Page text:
The Toronto Maple Leafs will be without one of their most physical players for the rest of their first-round series against the Boston Bruins. The Department of Player Safety announced today that forward Nazem Kadri has been given a suspension of up to five games for his cross-check on Jake DeBrusk in Saturday night’s game. Kadri was responding to a hit on Patrick Marleau, and hit DeBrusk right in the face with his stick. Instead of giving the Maple Leafs forward a determined number of games, the league decided it was best to keep him out for the remainder of the series instead. As the accompanying video explains:
This is not a hockey play. Instead, this is a player retaliating against an opponent by using his stick as a weapon to make forceful and direct head contact. While we understand that Kadri took offense to DeBrusk’s hit against Marleau, players are simply not permitted to flagrantly violate league playing rules because they feel that retribution is justified. It is also important to note that Kadri has an extensive disciplinary track record that must be considered when issuing supplemental discipline.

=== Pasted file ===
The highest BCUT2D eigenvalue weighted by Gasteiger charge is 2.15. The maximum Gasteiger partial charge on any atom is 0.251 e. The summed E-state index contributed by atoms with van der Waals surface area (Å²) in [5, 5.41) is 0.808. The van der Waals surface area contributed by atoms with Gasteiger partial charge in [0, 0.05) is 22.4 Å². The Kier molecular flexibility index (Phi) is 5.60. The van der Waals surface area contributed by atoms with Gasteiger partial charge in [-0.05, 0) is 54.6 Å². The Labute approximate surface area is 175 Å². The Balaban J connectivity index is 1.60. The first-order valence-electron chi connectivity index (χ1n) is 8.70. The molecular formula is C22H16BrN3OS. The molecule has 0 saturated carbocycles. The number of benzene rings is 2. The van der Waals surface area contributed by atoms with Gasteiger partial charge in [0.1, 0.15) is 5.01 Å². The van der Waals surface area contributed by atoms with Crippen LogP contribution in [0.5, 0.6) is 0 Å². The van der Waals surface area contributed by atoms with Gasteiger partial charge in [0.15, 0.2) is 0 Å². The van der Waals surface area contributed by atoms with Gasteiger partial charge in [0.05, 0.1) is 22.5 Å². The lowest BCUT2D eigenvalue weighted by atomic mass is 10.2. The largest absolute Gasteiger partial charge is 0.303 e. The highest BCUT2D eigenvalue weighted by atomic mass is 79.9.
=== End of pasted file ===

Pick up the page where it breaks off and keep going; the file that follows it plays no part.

This will be Kadri’s fifth suspension and one that is eerily similar to his last. Almost exactly a year ago the Maple Leafs center was suspended for a check on Boston’s Tommy Wingels in their first round series and was given a three-game ban. Toronto would eventually lose that series in seven games and many consider Kadri’s absence a contributing—if not ultimately determining—factor.
Though the league has not handed out many suspensions that can vary in length before, this is not entirely without precedent. In 2013, San Jose Sharks forward Raffi Torres was suspended for the rest of his series against the Los Angeles Kings after a hit to the head of Jarret Stoll. Torres similarly had a long history of discipline, which included at that point a 21-game suspension (reduced from the original 25) for another head shot. Torres would eventually receive an even longer suspension in 2015 when he was banned for half a season.
While Kadri doesn’t have quite the reputation that Torres built over his playing career, that is the kind of discipline he’ll have to be wary of in the future. The Department of Player Safety has been clear that they will not tolerate repeat offenders especially when incidents are similar in nature. In fact, the Kadri video today brought up a similar cross-checking incident from his past when he struck Luke Glendening in the face with his stick in retaliation. His discipline will only increase unless he finds a way to stop these retaliatory incidents from occurring.